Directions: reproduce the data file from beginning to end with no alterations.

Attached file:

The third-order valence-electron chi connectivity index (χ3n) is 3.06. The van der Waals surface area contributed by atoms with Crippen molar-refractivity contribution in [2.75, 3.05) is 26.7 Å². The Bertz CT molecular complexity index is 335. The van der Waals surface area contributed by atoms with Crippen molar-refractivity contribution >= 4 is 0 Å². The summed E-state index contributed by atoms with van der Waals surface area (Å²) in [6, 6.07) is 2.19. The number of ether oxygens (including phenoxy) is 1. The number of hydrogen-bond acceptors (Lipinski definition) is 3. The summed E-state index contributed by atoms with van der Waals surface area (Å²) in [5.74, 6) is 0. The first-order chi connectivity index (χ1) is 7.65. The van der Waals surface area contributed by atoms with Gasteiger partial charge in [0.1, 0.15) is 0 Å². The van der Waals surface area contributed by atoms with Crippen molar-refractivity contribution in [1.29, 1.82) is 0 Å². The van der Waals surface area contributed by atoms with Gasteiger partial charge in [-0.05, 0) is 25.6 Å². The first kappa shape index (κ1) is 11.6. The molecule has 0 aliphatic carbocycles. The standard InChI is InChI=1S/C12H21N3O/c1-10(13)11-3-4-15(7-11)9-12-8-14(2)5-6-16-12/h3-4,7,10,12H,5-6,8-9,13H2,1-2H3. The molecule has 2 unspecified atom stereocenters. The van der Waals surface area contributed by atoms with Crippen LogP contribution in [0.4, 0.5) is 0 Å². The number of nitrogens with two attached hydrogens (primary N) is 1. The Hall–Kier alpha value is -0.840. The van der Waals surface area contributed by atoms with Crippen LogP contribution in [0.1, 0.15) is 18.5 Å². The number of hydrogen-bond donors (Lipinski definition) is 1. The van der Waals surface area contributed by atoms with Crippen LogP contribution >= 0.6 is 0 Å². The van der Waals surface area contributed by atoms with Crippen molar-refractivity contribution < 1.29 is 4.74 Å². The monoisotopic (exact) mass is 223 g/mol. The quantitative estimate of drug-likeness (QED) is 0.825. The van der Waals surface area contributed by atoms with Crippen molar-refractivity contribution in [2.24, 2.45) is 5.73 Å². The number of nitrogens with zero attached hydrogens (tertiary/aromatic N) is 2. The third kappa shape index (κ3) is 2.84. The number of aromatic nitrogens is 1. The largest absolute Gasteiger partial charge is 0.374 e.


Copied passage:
The third-order valence-electron chi connectivity index (χ3n) is 3.06. The van der Waals surface area contributed by atoms with Crippen molar-refractivity contribution in [2.75, 3.05) is 26.7 Å². The Bertz CT molecular complexity index is 335. The van der Waals surface area contributed by atoms with Crippen molar-refractivity contribution >= 4 is 0 Å². The summed E-state index contributed by atoms with van der Waals surface area (Å²) in [6, 6.07) is 2.19. The number of ether oxygens (including phenoxy) is 1. The number of hydrogen-bond acceptors (Lipinski definition) is 3. The summed E-state index contributed by atoms with van der Waals surface area (Å²) in [5.74, 6) is 0. The first-order chi connectivity index (χ1) is 7.65. The van der Waals surface area contributed by atoms with Gasteiger partial charge in [0.1, 0.15) is 0 Å². The van der Waals surface area contributed by atoms with Crippen molar-refractivity contribution in [1.29, 1.82) is 0 Å². The van der Waals surface area contributed by atoms with Gasteiger partial charge in [-0.05, 0) is 25.6 Å². The first kappa shape index (κ1) is 11.6. The molecule has 0 aliphatic carbocycles. The standard InChI is InChI=1S/C12H21N3O/c1-10(13)11-3-4-15(7-11)9-12-8-14(2)5-6-16-12/h3-4,7,10,12H,5-6,8-9,13H2,1-2H3. The molecule has 2 unspecified atom stereocenters. The van der Waals surface area contributed by atoms with Crippen LogP contribution in [0.4, 0.5) is 0 Å². The number of nitrogens with two attached hydrogens (primary N) is 1. The Hall–Kier alpha value is -0.840. The van der Waals surface area contributed by atoms with Crippen LogP contribution in [0.1, 0.15) is 18.5 Å². The number of hydrogen-bond donors (Lipinski definition) is 1. The van der Waals surface area contributed by atoms with Crippen LogP contribution >= 0.6 is 0 Å². The van der Waals surface area contributed by atoms with Crippen molar-refractivity contribution < 1.29 is 4.74 Å². The monoisotopic (exact) mass is 223 g/mol. The quantitative estimate of drug-likeness (QED) is 0.825. The van der Waals surface area contributed by atoms with Crippen molar-refractivity contribution in [2.24, 2.45) is 5.73 Å². The number of nitrogens with zero attached hydrogens (tertiary/aromatic N) is 2. The third kappa shape index (κ3) is 2.84. The number of aromatic nitrogens is 1. The largest absolute Gasteiger partial charge is 0.374 e.